As technology continues to evolve, we believe that there are opportunities to expand our services by adding more content in a greater variety of formats. Currently, our Content and Connectivity operating segments are separate platforms; however, we believe there is an opportunity to diversify our revenue long-term by cross leveraging these services, including offering a greater variety of premium paid content across our Connectivity platform. For example, we acquired AIA, PMG and IFES in 2013 to accelerate our paid premium content opportunity. More recently, we developed a system, WISE, that enables airlines to provide in-cabin Wi-Fi delivery of content to airline passengers hand-held personal devices. Our first implementation of WISE launched on a commercial airline during the second quarter of 2014. In addition, we expect to realize significant cost savings as we integrate the operations of Row 44, AIA, PMG, and IFES during the second half of 2014. Conversely, the evolution of technology presents an inherent risk to our Content and Connectivity operating segments. Today, our Connectivity platform utilizes leading satellite

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Ku-band systems and equipment; however, with the introduction and evolution of more competitive technologies such as GSM and Ka-band satellite solutions, our current technology may become obsolete, too expensive and or outdated. As a result, we may lose customers to our competitors who offer more technologically evolved and or less costly connectivity systems in the future. In addition, the future growth in our Content operating segment relies heavily on our airline customers continuing to utilize onboard in-flight entertainment ("IFE") systems for their passengers to watch media content. With the emergence and increased use of hand-held personal devices by airline passengers, our airline customers may decide to decrease the media content onboard IFE systems, and/or discontinue the use of IFE systems indefinitely. This would adversely impact the future growth of our Content operating segment.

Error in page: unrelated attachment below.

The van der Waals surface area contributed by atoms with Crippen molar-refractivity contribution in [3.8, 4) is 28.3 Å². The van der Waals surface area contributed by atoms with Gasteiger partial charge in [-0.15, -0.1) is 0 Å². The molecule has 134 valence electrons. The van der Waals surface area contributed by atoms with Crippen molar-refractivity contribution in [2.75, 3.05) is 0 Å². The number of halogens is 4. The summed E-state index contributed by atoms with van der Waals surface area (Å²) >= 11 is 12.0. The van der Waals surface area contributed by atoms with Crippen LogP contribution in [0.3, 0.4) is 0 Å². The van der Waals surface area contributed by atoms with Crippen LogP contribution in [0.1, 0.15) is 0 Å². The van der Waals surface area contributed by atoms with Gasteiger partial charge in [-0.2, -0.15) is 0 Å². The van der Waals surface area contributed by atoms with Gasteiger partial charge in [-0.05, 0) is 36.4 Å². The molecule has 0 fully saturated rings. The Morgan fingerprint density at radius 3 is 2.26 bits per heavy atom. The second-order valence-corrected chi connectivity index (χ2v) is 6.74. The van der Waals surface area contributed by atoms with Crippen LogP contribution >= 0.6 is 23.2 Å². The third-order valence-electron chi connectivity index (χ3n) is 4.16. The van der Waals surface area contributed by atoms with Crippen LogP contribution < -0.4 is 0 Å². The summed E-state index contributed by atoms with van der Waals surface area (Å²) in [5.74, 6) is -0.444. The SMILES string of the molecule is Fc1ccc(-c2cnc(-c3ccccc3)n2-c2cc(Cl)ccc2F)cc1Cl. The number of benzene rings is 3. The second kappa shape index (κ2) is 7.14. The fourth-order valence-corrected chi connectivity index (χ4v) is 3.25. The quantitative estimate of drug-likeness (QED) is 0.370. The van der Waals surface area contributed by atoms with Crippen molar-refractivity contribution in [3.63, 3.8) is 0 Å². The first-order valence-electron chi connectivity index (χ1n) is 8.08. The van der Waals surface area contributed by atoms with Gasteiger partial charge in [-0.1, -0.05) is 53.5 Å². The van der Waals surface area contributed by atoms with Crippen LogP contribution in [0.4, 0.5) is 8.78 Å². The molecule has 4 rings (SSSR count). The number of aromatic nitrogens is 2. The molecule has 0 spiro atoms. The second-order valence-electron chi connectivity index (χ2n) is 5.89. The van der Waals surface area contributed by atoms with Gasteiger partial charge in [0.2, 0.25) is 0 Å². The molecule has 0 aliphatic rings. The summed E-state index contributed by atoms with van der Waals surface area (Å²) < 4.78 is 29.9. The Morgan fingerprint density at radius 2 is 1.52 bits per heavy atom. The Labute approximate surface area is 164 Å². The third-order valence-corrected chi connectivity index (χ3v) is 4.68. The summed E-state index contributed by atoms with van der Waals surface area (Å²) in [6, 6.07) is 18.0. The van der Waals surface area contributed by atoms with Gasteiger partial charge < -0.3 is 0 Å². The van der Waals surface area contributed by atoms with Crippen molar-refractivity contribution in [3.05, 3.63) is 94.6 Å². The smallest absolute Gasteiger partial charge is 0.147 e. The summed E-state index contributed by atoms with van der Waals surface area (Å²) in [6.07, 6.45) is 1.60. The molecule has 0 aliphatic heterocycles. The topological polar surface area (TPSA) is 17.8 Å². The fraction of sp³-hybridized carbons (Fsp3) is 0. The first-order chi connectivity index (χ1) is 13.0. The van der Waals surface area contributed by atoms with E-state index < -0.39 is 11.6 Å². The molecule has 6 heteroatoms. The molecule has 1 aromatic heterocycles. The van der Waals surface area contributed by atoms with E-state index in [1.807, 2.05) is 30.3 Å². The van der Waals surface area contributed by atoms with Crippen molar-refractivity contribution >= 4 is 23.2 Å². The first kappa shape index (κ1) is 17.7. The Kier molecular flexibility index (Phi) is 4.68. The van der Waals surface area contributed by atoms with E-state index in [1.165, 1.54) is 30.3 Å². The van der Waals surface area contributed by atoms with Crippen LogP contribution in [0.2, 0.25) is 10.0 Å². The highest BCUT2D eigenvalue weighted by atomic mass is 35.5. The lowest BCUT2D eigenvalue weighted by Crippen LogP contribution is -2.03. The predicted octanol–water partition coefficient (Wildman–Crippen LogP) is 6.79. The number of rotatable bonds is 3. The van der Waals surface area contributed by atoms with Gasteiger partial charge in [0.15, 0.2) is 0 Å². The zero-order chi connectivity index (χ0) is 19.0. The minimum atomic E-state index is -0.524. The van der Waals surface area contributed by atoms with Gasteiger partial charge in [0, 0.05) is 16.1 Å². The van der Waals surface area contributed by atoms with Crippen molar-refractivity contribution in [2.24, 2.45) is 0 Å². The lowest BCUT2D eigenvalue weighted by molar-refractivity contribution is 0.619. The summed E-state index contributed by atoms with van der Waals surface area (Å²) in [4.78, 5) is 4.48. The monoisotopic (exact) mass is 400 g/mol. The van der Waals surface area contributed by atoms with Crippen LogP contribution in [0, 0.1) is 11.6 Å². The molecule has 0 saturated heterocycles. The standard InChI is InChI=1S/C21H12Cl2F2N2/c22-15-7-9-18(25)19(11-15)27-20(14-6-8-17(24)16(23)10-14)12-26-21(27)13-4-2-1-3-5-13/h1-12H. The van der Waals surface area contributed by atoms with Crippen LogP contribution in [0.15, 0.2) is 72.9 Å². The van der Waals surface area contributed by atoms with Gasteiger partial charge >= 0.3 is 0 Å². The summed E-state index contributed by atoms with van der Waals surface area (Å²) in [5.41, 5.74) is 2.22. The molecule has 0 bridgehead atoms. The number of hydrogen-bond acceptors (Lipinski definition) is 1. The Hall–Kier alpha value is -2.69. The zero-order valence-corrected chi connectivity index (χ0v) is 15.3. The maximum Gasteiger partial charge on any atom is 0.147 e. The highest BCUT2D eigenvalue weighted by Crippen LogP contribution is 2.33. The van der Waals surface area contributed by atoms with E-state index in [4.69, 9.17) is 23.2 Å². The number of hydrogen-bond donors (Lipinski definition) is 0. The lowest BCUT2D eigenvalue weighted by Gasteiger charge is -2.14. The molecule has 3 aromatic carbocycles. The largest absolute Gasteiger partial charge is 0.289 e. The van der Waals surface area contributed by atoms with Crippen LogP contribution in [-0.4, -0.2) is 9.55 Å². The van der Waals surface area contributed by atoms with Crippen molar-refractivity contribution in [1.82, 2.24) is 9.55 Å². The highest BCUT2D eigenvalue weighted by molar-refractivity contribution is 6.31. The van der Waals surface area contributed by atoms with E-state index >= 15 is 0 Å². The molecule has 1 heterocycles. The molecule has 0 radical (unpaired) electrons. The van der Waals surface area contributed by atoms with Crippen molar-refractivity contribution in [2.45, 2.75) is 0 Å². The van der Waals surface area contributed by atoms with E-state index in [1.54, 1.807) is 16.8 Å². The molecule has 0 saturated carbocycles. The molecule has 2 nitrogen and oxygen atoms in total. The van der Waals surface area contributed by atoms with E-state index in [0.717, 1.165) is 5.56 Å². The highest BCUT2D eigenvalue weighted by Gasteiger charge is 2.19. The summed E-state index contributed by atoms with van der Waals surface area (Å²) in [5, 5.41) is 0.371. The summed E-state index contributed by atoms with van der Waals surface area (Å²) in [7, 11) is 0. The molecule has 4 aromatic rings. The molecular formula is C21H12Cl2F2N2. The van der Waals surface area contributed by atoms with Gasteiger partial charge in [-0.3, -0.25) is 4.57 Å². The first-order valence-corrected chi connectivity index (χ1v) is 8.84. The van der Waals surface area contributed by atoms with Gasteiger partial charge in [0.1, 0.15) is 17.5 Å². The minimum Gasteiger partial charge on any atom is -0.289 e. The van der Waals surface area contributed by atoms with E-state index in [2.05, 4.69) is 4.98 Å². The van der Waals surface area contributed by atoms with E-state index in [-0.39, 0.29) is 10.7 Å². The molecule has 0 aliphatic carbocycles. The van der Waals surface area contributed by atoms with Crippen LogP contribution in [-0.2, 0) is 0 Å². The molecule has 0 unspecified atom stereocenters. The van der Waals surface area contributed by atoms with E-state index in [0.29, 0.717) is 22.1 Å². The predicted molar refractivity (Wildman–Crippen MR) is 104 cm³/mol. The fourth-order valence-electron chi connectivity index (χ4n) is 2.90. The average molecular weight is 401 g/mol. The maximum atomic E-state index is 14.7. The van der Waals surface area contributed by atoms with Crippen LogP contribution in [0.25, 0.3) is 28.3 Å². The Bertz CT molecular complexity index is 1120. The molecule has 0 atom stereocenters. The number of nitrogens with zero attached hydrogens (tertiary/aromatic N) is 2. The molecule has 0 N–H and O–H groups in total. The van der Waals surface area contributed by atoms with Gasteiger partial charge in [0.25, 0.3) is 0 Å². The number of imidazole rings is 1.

In April 2014, the Company completed the purchase of the remaining 6.0% of the outstanding shares of AIA not already owned by us for an aggregate consideration of approximately $22.0 million, including approximately $0.6 million of transaction costs. Following the acquisition of these remaining outstanding shares, we expect to incur significant professional fees and personnel costs to integrate the operations of AIA during the second half of 2014. Beginning in the second half of 2014, we also expect to realize significant cost savings as a result of integrating the operations of AIA over the same period.

We are significantly dependent on certain key suppliers. The Connectivity operating segment purchases its satellite bandwidth from a single supplier, Hughes Network Systems, which also provides us with certain equipment and servers required to deliver the satellite stream, rack space at the supplier's data centers to house the equipment and servers and network operations service support. We also purchase radomes, satellite antenna systems and rings from single suppliers. Any interruption in supply from these significant vendors could have a material impact on our ability to provide connectivity services to airline customers.

Our consolidated cost of sales, the largest component of our operating expenses, can vary from period to period, particularly as a percentage of revenue, based upon the mix of the underlying equipment and service revenues we generate. During the three months ended June 30, 2014, we implemented new Content-related services for two new significant airline customers, which negatively impacted our Content contribution margin during the three months ended June 30, 2014 when compared to the three months ended March 31, 2014. Contribution margins for new Content customers are generally small in the early phases of Content services, but typically grow as we implement new and value-added services over time. As a result, we expect that our Content costs of sales as a percentage of our Content revenue will improve throughout the second half of 2014 when compared to three months ended June 30, 2014 largely due to the expected growth of our Content services revenue over the same period.